Cherns. Lesley 1979 01 15: The environmental significance of Lingula in the Ludlow Series of the Welsh Borderland and Wales. Lethaia. Vol. 12. pp. 35–46, Oslo. ISSN 0024–1164.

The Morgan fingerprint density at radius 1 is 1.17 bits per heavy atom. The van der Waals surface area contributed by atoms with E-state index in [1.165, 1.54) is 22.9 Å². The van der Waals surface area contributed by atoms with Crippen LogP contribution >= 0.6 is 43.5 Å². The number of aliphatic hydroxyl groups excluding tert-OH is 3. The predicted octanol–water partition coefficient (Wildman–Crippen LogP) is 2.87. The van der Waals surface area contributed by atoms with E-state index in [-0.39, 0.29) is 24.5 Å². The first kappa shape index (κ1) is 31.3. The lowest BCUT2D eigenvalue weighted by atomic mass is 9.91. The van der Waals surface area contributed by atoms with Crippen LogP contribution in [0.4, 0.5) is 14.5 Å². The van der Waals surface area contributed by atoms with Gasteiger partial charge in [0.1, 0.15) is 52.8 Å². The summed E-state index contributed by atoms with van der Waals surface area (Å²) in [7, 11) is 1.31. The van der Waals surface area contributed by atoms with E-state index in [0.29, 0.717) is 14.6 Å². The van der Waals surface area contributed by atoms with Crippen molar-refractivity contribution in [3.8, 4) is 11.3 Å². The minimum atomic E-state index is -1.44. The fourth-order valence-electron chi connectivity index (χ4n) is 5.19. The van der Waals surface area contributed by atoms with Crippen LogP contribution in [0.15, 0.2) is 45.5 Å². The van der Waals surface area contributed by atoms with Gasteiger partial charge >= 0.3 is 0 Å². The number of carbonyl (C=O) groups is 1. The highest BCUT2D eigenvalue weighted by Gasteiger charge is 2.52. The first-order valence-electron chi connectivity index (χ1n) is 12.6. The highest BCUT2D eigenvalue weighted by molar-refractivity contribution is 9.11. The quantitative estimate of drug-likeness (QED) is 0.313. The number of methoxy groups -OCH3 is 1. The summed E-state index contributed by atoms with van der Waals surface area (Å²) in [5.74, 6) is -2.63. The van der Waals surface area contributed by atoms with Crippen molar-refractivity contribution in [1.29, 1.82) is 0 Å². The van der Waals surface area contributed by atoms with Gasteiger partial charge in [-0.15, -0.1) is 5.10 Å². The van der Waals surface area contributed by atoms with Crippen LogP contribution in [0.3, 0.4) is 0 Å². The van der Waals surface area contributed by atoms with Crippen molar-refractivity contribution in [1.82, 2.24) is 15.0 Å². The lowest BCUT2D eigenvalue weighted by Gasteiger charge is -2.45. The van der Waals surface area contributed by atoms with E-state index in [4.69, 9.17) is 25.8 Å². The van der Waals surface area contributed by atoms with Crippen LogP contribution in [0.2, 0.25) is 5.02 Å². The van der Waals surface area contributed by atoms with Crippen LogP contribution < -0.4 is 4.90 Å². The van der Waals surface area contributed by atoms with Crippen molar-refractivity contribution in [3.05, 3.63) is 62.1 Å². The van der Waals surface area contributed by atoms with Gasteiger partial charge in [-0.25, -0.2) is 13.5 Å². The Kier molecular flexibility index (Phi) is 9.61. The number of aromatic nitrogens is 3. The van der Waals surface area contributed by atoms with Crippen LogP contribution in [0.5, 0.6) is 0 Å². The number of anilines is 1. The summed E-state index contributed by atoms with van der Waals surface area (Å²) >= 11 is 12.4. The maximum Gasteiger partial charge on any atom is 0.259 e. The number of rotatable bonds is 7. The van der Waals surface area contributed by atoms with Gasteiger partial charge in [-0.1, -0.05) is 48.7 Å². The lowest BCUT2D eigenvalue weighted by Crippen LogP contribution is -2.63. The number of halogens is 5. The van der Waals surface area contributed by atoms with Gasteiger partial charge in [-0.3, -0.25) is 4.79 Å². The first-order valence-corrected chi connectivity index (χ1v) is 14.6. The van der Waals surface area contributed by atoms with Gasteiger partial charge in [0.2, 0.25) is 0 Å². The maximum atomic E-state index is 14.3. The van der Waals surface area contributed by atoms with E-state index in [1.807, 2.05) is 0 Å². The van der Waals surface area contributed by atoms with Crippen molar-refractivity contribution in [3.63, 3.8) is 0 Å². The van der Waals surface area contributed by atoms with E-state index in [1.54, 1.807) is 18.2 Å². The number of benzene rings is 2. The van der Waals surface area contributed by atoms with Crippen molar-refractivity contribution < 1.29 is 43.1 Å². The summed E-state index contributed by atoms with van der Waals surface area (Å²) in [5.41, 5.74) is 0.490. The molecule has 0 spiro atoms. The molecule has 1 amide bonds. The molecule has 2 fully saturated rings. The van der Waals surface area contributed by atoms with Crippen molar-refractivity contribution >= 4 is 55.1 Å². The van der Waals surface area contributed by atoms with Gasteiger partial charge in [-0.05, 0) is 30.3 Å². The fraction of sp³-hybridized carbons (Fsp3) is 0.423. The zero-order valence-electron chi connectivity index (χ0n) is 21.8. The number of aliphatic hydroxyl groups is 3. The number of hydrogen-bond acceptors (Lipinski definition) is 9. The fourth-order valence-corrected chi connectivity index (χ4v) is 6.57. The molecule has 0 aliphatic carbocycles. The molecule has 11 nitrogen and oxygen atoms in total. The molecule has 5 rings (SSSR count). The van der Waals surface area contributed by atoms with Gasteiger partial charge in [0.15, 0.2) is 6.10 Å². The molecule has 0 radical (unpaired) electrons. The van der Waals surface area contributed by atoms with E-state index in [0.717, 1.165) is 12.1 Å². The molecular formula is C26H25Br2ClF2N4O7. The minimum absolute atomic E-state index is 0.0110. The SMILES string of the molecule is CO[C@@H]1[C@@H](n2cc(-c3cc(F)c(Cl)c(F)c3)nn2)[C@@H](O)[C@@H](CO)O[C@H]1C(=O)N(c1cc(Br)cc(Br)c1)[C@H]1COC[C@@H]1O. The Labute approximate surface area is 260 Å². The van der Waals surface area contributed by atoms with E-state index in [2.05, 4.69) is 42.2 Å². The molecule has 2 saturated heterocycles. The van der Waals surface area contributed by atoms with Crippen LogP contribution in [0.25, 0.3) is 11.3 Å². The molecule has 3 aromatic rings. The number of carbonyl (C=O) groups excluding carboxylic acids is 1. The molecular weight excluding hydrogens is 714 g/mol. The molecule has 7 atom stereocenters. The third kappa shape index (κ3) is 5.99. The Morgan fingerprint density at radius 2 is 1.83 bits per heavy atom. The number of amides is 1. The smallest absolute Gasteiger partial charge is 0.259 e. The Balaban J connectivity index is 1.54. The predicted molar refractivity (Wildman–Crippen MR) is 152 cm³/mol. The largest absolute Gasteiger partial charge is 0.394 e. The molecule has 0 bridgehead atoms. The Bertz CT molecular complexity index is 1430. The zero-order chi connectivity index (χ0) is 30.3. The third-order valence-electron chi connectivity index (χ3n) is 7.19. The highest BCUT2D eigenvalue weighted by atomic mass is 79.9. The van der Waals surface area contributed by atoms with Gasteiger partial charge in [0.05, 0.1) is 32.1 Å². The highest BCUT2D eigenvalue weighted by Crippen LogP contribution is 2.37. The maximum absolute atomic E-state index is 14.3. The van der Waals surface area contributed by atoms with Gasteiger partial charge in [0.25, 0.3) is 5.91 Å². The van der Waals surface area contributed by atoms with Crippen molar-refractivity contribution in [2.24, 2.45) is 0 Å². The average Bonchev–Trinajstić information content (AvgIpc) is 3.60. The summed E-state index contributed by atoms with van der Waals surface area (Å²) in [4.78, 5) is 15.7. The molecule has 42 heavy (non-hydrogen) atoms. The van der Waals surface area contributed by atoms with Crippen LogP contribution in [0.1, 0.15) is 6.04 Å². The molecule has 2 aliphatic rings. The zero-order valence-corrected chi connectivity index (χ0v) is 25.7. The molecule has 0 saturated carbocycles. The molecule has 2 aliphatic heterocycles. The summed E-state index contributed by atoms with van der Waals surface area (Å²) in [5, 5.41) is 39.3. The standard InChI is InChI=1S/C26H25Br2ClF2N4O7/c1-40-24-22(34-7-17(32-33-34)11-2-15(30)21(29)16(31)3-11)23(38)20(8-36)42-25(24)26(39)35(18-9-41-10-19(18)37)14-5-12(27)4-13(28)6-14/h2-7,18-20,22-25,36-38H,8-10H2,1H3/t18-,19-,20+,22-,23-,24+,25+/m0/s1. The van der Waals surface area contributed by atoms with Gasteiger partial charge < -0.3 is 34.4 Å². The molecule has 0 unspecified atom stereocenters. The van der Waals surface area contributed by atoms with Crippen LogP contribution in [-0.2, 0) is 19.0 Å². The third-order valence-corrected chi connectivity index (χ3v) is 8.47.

The inarticulate brachiopod Lingula is commonly regarded as an indicator of very nearshore environments, particularly when found in monospecific assemblages. However, neither of the two common species in the Lower Leintwardine Beds, L. lewisii and L. lata. which occur commonly in such associations, have distributions indicative of such an environment. Their Occurrence correlates closely with the Leintwardinian palaeogeography. The former species is concentrated in shelf areas, the latter is confined to the basin; the two distributions overlap little. Individuals of both species are found articulated and perpendicular to the bedding, apparently in situ. Hence, the species may be inferred to have equivalent, infaunal modes of life comparable to living representatives of the family. The basinal distribution of L. lara is an original feature. The depth of the actively subsiding basin was relatively great, judging from sedimentological and palaeogeographical evidence. Therefore, L. lata was a species adapted to ‘deep-water’ environments. The lingulid distributions, reviewed against the concept of brachiopod depth-related communities previously defined for the Ludlow show the latter to be inapplicable in the Leintwardinian. The depth significance postulated for the recurrent species associations typical of the shelf sequences cannot be accepted.